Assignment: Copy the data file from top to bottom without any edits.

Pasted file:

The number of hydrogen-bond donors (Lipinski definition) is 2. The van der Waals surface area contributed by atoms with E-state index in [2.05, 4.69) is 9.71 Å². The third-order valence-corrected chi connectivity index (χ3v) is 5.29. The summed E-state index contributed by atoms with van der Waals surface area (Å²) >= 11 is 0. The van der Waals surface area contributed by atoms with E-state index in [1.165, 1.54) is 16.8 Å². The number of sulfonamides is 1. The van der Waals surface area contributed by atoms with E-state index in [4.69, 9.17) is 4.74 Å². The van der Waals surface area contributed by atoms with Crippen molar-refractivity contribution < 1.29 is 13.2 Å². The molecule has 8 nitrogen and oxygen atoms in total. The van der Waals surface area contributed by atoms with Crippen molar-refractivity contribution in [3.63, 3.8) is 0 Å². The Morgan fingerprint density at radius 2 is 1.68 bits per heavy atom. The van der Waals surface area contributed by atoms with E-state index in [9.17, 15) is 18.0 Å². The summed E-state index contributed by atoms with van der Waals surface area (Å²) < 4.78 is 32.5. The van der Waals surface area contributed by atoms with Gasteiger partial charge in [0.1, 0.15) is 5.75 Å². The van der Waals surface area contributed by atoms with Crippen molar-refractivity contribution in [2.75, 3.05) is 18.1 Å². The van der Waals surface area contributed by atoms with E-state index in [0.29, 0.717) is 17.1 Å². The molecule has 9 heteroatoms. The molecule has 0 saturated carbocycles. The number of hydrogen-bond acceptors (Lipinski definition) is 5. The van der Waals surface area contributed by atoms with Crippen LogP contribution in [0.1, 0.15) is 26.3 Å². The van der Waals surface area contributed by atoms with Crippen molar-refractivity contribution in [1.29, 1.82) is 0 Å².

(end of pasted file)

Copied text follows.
The number of hydrogen-bond donors (Lipinski definition) is 2. The van der Waals surface area contributed by atoms with E-state index in [2.05, 4.69) is 9.71 Å². The third-order valence-corrected chi connectivity index (χ3v) is 5.29. The summed E-state index contributed by atoms with van der Waals surface area (Å²) >= 11 is 0. The van der Waals surface area contributed by atoms with E-state index in [1.165, 1.54) is 16.8 Å². The number of sulfonamides is 1. The van der Waals surface area contributed by atoms with E-state index in [4.69, 9.17) is 4.74 Å². The van der Waals surface area contributed by atoms with Crippen molar-refractivity contribution < 1.29 is 13.2 Å². The molecule has 8 nitrogen and oxygen atoms in total. The van der Waals surface area contributed by atoms with Crippen molar-refractivity contribution in [3.63, 3.8) is 0 Å². The Morgan fingerprint density at radius 2 is 1.68 bits per heavy atom. The van der Waals surface area contributed by atoms with E-state index in [9.17, 15) is 18.0 Å². The summed E-state index contributed by atoms with van der Waals surface area (Å²) < 4.78 is 32.5. The van der Waals surface area contributed by atoms with Gasteiger partial charge in [0.1, 0.15) is 5.75 Å². The van der Waals surface area contributed by atoms with Crippen molar-refractivity contribution in [2.75, 3.05) is 18.1 Å². The van der Waals surface area contributed by atoms with E-state index in [0.29, 0.717) is 17.1 Å². The molecule has 9 heteroatoms. The molecule has 0 saturated carbocycles. The number of hydrogen-bond acceptors (Lipinski definition) is 5. The van der Waals surface area contributed by atoms with Crippen LogP contribution in [0.1, 0.15) is 26.3 Å². The van der Waals surface area contributed by atoms with Crippen molar-refractivity contribution in [1.29, 1.82) is 0 Å².